Richmond Hill, Ont.-based Riptide Communications Inc. last month filed for bankruptcy, closing its doors for good.
The company, which touted itself as Canada’s first national broadband access company, targeted Internet service providers (ISPs), application service providers (ASPs) and carriers, offering wholesale access services based on DSL technology. It had even announced just last August that its subsidiary, Riptide Networks Inc., had completed the CLEC registration process.
According to Mark Quigley, associate director of research at The Yankee Group in Canada in Brockville, Ont., the news about Riptide’s demise was a surprise.
“I had spoken with a couple of the folks at Riptide in the not-so-distant past, and everyone seemed very upbeat, and not a glum thought among them,” he related. “Maybe I was talking to the wrong people.”
Quigley said it seemed as if the company knew where it was going and what it wanted to do, and had a good view of market success.
But what it came down to, according to Riptide’s former president and CEO Phil Bates, was a couple of issues.
“One (issue) is very aggressive pricing on the part of Bell, for its high-speed Internet [business] solutions,” he said.
Riptide was unique in its approach in that it did not target consumers or businesses, but ISPs who would resell those services. That, Quigley said, put it in direct competition with companies like Bell.
“And indeed if Bell Canada, who is going to be the largest wholesaler of this stuff, is your main competition, and they embark on a course of being very aggressive on pricing, typically you have no choice but to follow,” he said. “Your margins are going to be tighter, your investment community is going to have a little less patience, and your pocketbooks won’t be as deep as a Bell, for example, to get you through everything.”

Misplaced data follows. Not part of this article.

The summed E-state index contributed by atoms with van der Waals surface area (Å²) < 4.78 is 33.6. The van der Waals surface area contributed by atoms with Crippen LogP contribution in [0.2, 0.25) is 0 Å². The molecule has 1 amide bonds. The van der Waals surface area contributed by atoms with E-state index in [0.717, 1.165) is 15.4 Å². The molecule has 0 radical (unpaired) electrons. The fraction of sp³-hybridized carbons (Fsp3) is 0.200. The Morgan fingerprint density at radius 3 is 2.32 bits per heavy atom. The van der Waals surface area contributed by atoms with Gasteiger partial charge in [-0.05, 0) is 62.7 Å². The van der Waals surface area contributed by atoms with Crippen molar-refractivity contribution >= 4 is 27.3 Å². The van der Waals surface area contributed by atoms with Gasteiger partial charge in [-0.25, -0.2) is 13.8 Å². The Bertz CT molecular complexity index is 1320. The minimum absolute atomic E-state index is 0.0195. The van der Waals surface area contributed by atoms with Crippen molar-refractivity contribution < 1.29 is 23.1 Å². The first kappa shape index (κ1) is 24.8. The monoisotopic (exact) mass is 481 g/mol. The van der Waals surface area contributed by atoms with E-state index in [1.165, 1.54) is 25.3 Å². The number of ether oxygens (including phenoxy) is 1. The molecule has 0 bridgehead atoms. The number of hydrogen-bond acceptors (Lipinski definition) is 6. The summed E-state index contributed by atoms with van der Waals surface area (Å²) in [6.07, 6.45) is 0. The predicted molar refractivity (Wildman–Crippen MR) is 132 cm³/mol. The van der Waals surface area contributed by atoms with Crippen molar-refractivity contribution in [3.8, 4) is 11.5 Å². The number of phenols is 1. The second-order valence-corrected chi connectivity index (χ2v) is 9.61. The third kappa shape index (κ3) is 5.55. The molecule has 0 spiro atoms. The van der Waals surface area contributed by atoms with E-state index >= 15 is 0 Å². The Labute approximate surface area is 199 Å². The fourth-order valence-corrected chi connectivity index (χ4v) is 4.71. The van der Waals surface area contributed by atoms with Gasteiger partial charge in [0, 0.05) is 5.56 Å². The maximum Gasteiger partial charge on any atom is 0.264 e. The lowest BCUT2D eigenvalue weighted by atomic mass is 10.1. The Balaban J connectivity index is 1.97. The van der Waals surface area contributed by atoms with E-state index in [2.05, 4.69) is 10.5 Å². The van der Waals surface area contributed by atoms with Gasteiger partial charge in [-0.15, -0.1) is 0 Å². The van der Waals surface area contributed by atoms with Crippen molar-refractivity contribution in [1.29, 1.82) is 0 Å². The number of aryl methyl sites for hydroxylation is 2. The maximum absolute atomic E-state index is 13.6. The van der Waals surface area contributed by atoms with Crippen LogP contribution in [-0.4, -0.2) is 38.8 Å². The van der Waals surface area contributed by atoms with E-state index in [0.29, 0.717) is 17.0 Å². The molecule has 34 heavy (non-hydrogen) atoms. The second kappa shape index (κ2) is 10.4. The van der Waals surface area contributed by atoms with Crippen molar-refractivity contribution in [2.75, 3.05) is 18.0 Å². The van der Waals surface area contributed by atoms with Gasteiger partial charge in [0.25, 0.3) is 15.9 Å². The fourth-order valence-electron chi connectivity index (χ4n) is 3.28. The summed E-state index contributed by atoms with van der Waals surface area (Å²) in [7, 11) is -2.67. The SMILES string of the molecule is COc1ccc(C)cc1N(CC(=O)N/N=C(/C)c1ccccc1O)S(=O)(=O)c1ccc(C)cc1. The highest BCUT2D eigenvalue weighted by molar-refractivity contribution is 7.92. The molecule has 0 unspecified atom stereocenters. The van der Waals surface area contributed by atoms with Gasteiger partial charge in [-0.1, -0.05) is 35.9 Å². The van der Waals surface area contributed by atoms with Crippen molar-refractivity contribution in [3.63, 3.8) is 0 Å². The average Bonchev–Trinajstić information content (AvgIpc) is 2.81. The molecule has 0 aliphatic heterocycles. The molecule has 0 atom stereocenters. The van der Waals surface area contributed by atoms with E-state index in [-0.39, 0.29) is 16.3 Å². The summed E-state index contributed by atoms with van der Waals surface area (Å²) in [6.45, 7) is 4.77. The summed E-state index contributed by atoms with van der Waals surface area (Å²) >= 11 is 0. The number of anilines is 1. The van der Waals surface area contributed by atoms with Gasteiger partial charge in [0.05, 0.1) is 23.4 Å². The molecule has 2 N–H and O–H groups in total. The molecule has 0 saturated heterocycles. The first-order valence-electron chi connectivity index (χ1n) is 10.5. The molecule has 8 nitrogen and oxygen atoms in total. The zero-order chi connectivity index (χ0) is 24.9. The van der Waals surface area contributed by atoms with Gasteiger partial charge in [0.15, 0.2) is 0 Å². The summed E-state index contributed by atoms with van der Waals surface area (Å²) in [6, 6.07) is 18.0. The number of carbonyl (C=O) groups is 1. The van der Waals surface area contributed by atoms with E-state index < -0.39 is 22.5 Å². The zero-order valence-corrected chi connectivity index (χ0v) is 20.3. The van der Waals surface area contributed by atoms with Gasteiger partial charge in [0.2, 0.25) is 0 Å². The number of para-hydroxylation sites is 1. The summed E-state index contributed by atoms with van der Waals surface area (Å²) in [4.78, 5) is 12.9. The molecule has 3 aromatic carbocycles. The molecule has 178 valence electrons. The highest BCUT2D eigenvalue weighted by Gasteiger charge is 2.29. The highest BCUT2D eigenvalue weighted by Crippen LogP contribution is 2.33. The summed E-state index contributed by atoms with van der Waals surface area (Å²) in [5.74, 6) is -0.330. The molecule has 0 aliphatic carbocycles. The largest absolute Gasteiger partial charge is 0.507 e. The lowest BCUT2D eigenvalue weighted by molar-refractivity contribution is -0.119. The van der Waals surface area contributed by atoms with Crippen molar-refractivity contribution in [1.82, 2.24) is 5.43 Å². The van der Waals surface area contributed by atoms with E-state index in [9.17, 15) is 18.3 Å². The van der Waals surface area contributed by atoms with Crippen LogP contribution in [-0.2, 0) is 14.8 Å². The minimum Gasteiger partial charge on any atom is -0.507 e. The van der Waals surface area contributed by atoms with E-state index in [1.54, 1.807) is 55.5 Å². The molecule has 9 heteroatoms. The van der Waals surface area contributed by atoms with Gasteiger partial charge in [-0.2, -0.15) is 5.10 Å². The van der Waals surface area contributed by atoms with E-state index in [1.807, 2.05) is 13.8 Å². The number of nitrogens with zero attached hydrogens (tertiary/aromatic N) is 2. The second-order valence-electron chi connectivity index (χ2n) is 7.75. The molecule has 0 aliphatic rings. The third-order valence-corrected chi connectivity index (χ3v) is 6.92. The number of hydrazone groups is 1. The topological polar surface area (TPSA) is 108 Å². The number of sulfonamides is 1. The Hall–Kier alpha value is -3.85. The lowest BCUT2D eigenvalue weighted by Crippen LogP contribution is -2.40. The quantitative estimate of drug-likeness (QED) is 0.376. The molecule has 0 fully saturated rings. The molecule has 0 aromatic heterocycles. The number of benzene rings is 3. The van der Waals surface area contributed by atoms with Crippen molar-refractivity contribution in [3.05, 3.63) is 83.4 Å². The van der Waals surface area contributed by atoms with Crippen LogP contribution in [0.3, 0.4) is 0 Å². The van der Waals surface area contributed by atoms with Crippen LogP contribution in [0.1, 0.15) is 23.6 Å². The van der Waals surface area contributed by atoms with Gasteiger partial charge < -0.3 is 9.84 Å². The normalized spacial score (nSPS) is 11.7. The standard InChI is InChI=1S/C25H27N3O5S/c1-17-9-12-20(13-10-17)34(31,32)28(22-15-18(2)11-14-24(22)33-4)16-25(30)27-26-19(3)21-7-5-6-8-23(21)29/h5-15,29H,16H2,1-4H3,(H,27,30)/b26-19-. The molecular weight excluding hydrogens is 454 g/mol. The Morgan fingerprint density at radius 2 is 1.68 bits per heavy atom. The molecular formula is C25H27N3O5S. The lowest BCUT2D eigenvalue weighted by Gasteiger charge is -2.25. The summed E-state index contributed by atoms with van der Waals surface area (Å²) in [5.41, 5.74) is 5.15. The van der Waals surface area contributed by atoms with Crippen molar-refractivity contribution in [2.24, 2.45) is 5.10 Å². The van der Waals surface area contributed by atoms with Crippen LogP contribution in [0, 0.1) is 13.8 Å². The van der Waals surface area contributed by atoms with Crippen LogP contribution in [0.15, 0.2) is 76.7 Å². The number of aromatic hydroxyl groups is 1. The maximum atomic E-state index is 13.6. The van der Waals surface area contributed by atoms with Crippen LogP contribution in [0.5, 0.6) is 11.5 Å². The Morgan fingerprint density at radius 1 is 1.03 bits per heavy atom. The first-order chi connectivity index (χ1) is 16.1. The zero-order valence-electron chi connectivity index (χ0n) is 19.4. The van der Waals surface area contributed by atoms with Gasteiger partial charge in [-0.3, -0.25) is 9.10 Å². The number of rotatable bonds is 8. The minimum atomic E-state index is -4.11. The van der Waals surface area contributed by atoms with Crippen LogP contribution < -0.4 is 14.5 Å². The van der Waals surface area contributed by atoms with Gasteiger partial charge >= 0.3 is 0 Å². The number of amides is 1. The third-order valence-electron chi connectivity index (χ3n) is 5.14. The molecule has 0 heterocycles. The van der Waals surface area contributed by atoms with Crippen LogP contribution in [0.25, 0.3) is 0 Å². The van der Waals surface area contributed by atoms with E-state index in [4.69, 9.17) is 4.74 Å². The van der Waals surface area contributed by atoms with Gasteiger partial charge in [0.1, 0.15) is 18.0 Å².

Bates said that a second issue involved the financial markets, which he claimed are “just being quite unkind to the entire telecom sector, and in particular DSL players and Internet players. And we were both.”
While out attempting to get second round financing, Bates said he found the market was simply not a conducive environment for raising money right now.
“If you follow the industry, in the States for example, even the U.S. wholesale players…have shifted lately to include a retail offering – I don’t mean residential, but I mean direct to the business user,” he explained. “And we had shifted in that direction as well in the last couple of months.”
He explained that Riptide had begun to offer high-speed Internet services to businesses directly, but in spite of that change, it was still very difficult to raise the necessary financing.
Quigley agreed that the past few months have been difficult ones. Internet stocks have suffered greatly, and high tech start-up stocks haven’t fared too well.
“I think there’s just a hesitancy out there on behalf of the investment community to keep investing that money if they don’t think they’re going to see the returns,” he explained.
In the past six to nine months, Internet stocks in particular have been hit, he said. It’s had a flow-through effect to many smaller companies involved “in the high tech game. Particularly in the Canadian context, and particularly a company that was seen, I think, as largely concentrating on the Toronto market in the short term.”
He noted that he had thought there was the definite possibility for success for Riptide and its endeavours. Unfortunately in this type of situation, he said companies that don’t have the required investment backing from the start are likely not going to survive.
“Certainly in the ISP game, we’ve seen tremendous consolidation in the industry, and it continues to happen,” Quigley said.
As for Bates, he said all employees have been terminated as a result of the recent news, but he is confident they will all find great positions in the industry, and said that some of them already have.
“Starting a company is a tricky business at the best of times,” he said. “Clearly, one goes out to build a successful company, and we had certainly headed down that path, and we had done a lot of great things. We had built up a super, super team of people, really the best of the best from the industry. We had all of that going for us, but the financial markets moved against us. It’s just bad timing.”